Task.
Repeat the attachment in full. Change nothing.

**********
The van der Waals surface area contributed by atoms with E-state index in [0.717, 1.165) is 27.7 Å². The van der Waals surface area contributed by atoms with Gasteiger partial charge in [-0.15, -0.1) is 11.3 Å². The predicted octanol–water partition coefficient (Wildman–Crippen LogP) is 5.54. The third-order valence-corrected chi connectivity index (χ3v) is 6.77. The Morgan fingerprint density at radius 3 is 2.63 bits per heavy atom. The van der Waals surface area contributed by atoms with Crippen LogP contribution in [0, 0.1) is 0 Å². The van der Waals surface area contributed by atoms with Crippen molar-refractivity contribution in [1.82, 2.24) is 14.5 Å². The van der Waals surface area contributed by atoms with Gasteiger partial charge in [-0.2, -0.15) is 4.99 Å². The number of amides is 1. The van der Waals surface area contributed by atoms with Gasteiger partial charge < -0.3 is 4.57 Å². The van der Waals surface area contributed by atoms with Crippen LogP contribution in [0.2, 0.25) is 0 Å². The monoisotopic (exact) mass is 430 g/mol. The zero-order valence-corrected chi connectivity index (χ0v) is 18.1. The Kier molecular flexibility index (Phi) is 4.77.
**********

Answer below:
The van der Waals surface area contributed by atoms with E-state index in [0.717, 1.165) is 27.7 Å². The van der Waals surface area contributed by atoms with Gasteiger partial charge in [-0.15, -0.1) is 11.3 Å². The predicted octanol–water partition coefficient (Wildman–Crippen LogP) is 5.54. The third-order valence-corrected chi connectivity index (χ3v) is 6.77. The Morgan fingerprint density at radius 3 is 2.63 bits per heavy atom. The van der Waals surface area contributed by atoms with Crippen LogP contribution in [0, 0.1) is 0 Å². The van der Waals surface area contributed by atoms with Crippen molar-refractivity contribution in [1.82, 2.24) is 14.5 Å². The van der Waals surface area contributed by atoms with Gasteiger partial charge in [-0.2, -0.15) is 4.99 Å². The number of amides is 1. The van der Waals surface area contributed by atoms with Gasteiger partial charge < -0.3 is 4.57 Å². The van der Waals surface area contributed by atoms with Crippen LogP contribution in [0.2, 0.25) is 0 Å². The monoisotopic (exact) mass is 430 g/mol. The zero-order valence-corrected chi connectivity index (χ0v) is 18.1. The Kier molecular flexibility index (Phi) is 4.77.